Feds file new Arizona immigration lawsuit, this time to protect workers

The Justice Department alleges that an Arizona public college discriminated against immigrant job candidates. The case could pit states' rights against those of the federal government.

Less than two months after the US Department of Justice sued Arizona over the state’s controversial immigration law, it has filed another lawsuit targeting immigration practices by Arizona authorities.

The new case is unrelated to the one against Gov. Jan Brewer and the state over the illegal immigration law, but that doesn't mean it won't be a divisive one. Legal experts say it further sets up a clash between the 10th Amendment – which gives to states all powers that aren't explicitly granted to the federal government – and the Supremacy Clause, which gives the federal government exclusive power over immigration.

In the new suit, filed Monday, the Justice Department says Phoenix-area Maricopa Community Colleges (MCC) discriminated against almost 250 noncitizen job applicants by requiring them to fill out more documents than the law requires to prove their eligibility to work.

Monday's suit is “stronger in a way” than the suit against Governor Brewer over the immigration law, because it is more specific, says Jesse Choper of UC Berkeley’s Boalt School of Law.

Congress has stated what it requires for the employment application, “but doesn’t say what states cannot require,” says Mr. Choper. “If the federal government named the requirements and said these are the only ones, this case would be a slam dunk,” he says. “But they didn’t, so now the government has to argue what they intended.”

It’s “unlawful to treat authorized workers differently during the hiring process based on their citizenship status,” said Thomas Perez, assistant attorney general for the Justice Department’s Civil Rights Division, in a statement. The government is “acting now to remedy this pattern or practice of discrimination.”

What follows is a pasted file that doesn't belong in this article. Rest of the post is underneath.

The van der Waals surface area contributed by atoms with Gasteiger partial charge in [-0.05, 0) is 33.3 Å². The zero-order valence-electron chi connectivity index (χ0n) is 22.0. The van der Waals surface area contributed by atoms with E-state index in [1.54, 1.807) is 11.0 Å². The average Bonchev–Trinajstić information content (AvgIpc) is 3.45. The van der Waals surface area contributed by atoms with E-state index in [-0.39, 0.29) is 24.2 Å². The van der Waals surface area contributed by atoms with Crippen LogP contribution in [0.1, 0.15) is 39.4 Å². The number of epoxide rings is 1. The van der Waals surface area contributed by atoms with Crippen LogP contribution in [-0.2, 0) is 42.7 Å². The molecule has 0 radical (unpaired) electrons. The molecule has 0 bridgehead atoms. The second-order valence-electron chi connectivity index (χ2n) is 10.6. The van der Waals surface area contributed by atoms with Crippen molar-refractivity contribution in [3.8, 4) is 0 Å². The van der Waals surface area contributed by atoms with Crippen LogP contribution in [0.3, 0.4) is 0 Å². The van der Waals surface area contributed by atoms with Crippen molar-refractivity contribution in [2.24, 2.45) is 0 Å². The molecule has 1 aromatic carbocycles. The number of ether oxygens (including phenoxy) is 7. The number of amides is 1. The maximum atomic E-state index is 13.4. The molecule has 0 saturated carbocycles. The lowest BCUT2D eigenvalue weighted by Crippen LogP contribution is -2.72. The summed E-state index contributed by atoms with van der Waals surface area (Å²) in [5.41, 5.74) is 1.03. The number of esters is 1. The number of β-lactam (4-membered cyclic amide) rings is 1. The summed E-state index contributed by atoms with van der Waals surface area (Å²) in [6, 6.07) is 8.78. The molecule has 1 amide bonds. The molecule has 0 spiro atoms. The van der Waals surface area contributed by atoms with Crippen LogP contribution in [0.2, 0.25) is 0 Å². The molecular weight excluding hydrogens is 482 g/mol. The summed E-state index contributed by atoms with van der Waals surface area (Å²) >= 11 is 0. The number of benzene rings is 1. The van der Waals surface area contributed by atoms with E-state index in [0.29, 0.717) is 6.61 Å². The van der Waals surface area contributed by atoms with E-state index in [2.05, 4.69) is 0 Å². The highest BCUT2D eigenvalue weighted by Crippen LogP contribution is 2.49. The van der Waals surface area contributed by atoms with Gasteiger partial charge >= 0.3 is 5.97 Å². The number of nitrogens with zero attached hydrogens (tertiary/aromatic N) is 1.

This new lawsuit indicates that the state of Arizona continues to dominate the immigration debate in the United States, says Catherine Wilson, an immigration expert at Villanova University. “It also tells us that the Obama administration is cracking down on discriminatory hiring practices for noncitizens at the same time [it] faces intense criticism of heightened levels of deportations under its watch – higher than those under Bush.”

Representatives for Maricopa Community Colleges – which operates 10 colleges and two vocational training centers in the Phoenix area – have declined to comment on the suit. But Ms. Wilson says that there is a possibility that the MCC could settle with the government. That happened in a similar case earlier this year, when John Jay College was sued by the Justice Department for bias against noncitizens.

“They put into effect a training program to avoid further criticism of their hiring practices,” says Wilson. “The MCC training might include similarly training their personnel over what are the proper forms to use and how to see that this doesn’t happen again.”

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